Thursday, 11 September 2014
Guns and Goddesses: Women in Marvel
Action movies are known to be very male-dominated. Once in a while we get action movies that have strong female leads (Lara Croft: Tomb Raider, Salt) but it is still a pretty masculine genre, and it has something of a history in being such. Still, while it is often associated with men, and action heroines existed longer than you might think (D.W. Griffith's The Lonedale Operator had a woman who, while needing to be rescued, managed to use her own ingenuity to buy her rescuers time to get to her).
Still, a lot of the big action franchises are predominantly male-driven: Rambo, Indiana Jones, Star Wars (seriously, six movies and only two significant female characters who only appeared together for a few minutes?), James Bond (although there have been rumors of a female James Bond). There are a few exceptions, the biggest one arguably being The Terminator, or at least the first two installments (before anyone brings up Aliens, it's not really an action franchise, given that the first and third are both straight up horror films).
Let's shift gears a bit and look at something of a rarity, that while not perfect, may be one of the best representations of women in action we can get right now. Considering how popular it is at the moment, it stands to reason that this could make an impact on the future too. That is of course the Marvel Cinematic universe. By this point it has become hard to count how many films there are in the full franchise, considering we have multiple film series individually along with crossovers and new characters being introduced in each.
Now to be fair, one could still make a case that a lot of these films are predominantly male, some more justifiably so than others. We don't normally see more than two or three major female characters in a single movie. However, if you tall it all up, across all the movies currently released we have Pepper Potts, Black Widow, Jane Foster, Peggy Carter, Maria Hill, and that is just the human characters in the movies. If you include Agents of S.H.I.E.L.D. you get three more (Melinda May, Jemma Simmons, and Skye) in the regular cast plus guest stars and recurring roles (Victoria Hand), and if you include the non-human characters you also get Sif, Gamora, and Nebula. On top of all that they are adding in yet another female superhero, Scarlet Witch, to the upcoming Avengers: Age of Ultron.
That brings us to a total of 13 women (and there are others besides those), out of whom seven (Black Widow, Peggy Carter, Maria Hill, Melinda May, Sif, Gamora, Nebula, and presumably Scarlet Witch) are women of action who even get a few fight scenes to themselves. However, even the more passive characters like Jane Foster or Pepper Potts are hardly weak either. After all, Pepper may not have gotten her own suit (something I will admit disappointed me about the third Iron Man film) but she is a business woman who is half the time the only thing keeping Stark industries in order while Tony is busy upgrading all his suits and creating fancy gadgets.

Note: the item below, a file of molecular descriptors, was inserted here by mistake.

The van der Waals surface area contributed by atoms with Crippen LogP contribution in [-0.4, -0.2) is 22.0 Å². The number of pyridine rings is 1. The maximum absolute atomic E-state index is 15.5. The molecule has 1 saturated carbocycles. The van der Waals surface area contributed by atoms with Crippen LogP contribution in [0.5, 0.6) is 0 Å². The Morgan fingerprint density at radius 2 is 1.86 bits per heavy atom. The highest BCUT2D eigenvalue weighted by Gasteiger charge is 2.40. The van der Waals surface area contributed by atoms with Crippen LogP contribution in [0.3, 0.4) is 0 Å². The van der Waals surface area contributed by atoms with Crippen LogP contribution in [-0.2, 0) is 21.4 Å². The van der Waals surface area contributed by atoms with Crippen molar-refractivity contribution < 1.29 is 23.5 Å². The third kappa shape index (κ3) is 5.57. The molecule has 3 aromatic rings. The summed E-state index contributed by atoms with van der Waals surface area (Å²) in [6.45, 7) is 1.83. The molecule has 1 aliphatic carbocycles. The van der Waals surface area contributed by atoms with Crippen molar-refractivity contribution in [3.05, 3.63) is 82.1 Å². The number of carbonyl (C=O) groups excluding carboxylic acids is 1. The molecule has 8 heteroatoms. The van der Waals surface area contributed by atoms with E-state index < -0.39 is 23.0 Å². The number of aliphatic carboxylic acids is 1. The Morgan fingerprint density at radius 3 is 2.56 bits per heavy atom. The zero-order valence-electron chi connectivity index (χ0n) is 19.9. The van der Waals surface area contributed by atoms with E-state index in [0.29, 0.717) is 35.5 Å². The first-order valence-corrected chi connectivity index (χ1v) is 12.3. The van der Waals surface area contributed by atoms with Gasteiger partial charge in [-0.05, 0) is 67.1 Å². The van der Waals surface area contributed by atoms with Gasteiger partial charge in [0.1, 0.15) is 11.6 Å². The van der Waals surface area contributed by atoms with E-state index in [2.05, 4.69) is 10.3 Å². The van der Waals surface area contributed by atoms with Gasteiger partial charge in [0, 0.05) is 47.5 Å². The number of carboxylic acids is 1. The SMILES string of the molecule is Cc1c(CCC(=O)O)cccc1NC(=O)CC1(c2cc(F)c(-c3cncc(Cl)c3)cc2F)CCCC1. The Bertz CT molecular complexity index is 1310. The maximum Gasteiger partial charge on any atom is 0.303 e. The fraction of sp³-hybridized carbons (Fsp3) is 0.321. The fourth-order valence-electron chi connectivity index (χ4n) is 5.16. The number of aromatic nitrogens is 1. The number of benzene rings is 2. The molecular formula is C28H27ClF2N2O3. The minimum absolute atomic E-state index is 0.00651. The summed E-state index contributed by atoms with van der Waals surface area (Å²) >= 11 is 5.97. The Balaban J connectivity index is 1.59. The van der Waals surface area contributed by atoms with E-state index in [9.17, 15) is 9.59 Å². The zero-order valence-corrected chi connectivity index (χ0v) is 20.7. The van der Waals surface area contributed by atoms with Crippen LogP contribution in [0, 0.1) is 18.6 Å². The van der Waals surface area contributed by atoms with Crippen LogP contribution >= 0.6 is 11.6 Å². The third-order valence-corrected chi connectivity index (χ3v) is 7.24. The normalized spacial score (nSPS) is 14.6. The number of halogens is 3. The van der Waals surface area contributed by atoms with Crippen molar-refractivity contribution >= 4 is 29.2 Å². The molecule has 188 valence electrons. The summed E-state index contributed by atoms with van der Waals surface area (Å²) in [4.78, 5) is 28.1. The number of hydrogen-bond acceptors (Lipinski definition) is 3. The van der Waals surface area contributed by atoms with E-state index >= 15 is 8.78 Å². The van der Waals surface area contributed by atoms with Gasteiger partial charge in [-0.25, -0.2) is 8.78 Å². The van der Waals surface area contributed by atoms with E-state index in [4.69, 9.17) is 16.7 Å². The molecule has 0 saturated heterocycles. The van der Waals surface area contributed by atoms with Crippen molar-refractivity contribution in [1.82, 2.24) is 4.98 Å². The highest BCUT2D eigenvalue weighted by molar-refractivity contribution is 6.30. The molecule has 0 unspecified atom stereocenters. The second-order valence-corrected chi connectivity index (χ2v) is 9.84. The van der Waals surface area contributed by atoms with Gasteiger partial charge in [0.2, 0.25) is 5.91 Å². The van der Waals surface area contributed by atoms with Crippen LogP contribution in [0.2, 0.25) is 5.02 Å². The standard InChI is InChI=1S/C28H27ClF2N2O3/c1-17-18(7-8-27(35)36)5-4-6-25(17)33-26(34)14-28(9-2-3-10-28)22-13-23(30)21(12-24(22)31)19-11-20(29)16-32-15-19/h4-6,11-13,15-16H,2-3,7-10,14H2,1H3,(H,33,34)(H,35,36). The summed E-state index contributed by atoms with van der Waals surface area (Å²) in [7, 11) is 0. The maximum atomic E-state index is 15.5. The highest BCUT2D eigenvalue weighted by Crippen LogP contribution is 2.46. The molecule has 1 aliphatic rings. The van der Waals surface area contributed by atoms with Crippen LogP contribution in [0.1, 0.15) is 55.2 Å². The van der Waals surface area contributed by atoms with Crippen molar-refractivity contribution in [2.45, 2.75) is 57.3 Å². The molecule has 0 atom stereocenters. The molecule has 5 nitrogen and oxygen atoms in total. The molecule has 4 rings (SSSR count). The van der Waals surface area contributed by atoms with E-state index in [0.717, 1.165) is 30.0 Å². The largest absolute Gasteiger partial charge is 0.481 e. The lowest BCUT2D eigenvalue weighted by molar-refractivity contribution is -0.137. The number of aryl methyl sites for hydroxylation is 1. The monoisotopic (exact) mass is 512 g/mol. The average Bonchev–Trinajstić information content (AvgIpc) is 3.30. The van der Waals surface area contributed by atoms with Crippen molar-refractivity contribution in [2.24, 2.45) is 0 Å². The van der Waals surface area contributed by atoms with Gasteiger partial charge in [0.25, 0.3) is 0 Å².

If anything, the Marvel Cinematic Universe might have some of the best female characters we could hope for in an action movie at this point, considering how many great women it has over the whole franchise, but that does not mean there isn't room for improvement. While there are plenty of great female characters in total, there aren't usually more than two or three at a time in any individual movie. This is at the very least justified in Captain America: The First Avenger due to it being set during World War II, but many of the films made since then have been set in the present.
The one exception is of course Agents of S.H.I.E.L.D., which seems to have actively gone out of its way to balance out the gender distribution of the cast, as well as their skills. They might not all be action girls but each has their strengths and weaknesses, much like the men. Simmons isn't exactly a person of action, but neither is her male colleague Fitz, while there are both male and female members of the team who can hold their own in a fight.
There was even an episode when the three girls had to all rely on each other (along with Sif, who was guest starring) because all of the men (except Coulson) had been brainwashed by a psycho Asgadian seductress. The ratio is not perfect (four men and three women), but considering what happened to Ward and Fitz, it could be balanced out in the next season. It helps that Joss Whedon (who likes to put lots and lots of strong female characters in his TV shows) was behind this one.
The one other area where there could still be improvement would be the simple fact that we have yet to get a female protagonist in any of these films. While there are plenty of great female characters they have usually been supporting roles, love interests, or co-stars. There has never been any who have actually taken the lead and become the central focus themselves. Fortunately, such an occurrence is not out of the question, as there have been rumors persisting for ages about the possibility of Black Widow getting her own film. Maybe this one could finally break the curse that seems to notoriously plague female superhero movies.
Already Marvel is doing a great job of getting ahead so far as its treatment of women is concerned, and perhaps in a few years it could get even better. On top of that, the franchise is already making a huge pile of money, so perhaps it will finally convince studios that strong female characters do in fact sell and could help make way for improvements in other actions movies or franchises.